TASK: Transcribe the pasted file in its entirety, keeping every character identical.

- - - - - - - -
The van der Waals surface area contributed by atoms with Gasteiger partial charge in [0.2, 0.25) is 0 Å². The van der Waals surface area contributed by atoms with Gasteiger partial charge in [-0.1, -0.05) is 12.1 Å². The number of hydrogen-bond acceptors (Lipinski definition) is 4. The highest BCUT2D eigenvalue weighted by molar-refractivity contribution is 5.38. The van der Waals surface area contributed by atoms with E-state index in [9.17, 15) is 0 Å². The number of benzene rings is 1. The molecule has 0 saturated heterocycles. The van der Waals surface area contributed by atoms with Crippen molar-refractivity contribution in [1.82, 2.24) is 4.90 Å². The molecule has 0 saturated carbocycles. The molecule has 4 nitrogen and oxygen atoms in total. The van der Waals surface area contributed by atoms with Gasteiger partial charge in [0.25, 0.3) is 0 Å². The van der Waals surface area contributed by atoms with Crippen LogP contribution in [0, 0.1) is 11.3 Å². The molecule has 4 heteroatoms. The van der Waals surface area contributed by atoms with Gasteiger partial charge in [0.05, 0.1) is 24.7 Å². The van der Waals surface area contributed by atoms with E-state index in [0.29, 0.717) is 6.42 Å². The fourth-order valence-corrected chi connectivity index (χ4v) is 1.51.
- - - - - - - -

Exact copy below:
The van der Waals surface area contributed by atoms with Gasteiger partial charge in [0.2, 0.25) is 0 Å². The van der Waals surface area contributed by atoms with Gasteiger partial charge in [-0.1, -0.05) is 12.1 Å². The number of hydrogen-bond acceptors (Lipinski definition) is 4. The highest BCUT2D eigenvalue weighted by molar-refractivity contribution is 5.38. The van der Waals surface area contributed by atoms with E-state index in [9.17, 15) is 0 Å². The number of benzene rings is 1. The molecule has 0 saturated heterocycles. The van der Waals surface area contributed by atoms with Crippen molar-refractivity contribution in [1.82, 2.24) is 4.90 Å². The molecule has 0 saturated carbocycles. The molecule has 4 nitrogen and oxygen atoms in total. The van der Waals surface area contributed by atoms with Gasteiger partial charge in [0.25, 0.3) is 0 Å². The van der Waals surface area contributed by atoms with Crippen LogP contribution in [0, 0.1) is 11.3 Å². The molecule has 4 heteroatoms. The van der Waals surface area contributed by atoms with Gasteiger partial charge in [0.05, 0.1) is 24.7 Å². The van der Waals surface area contributed by atoms with E-state index in [0.29, 0.717) is 6.42 Å². The fourth-order valence-corrected chi connectivity index (χ4v) is 1.51.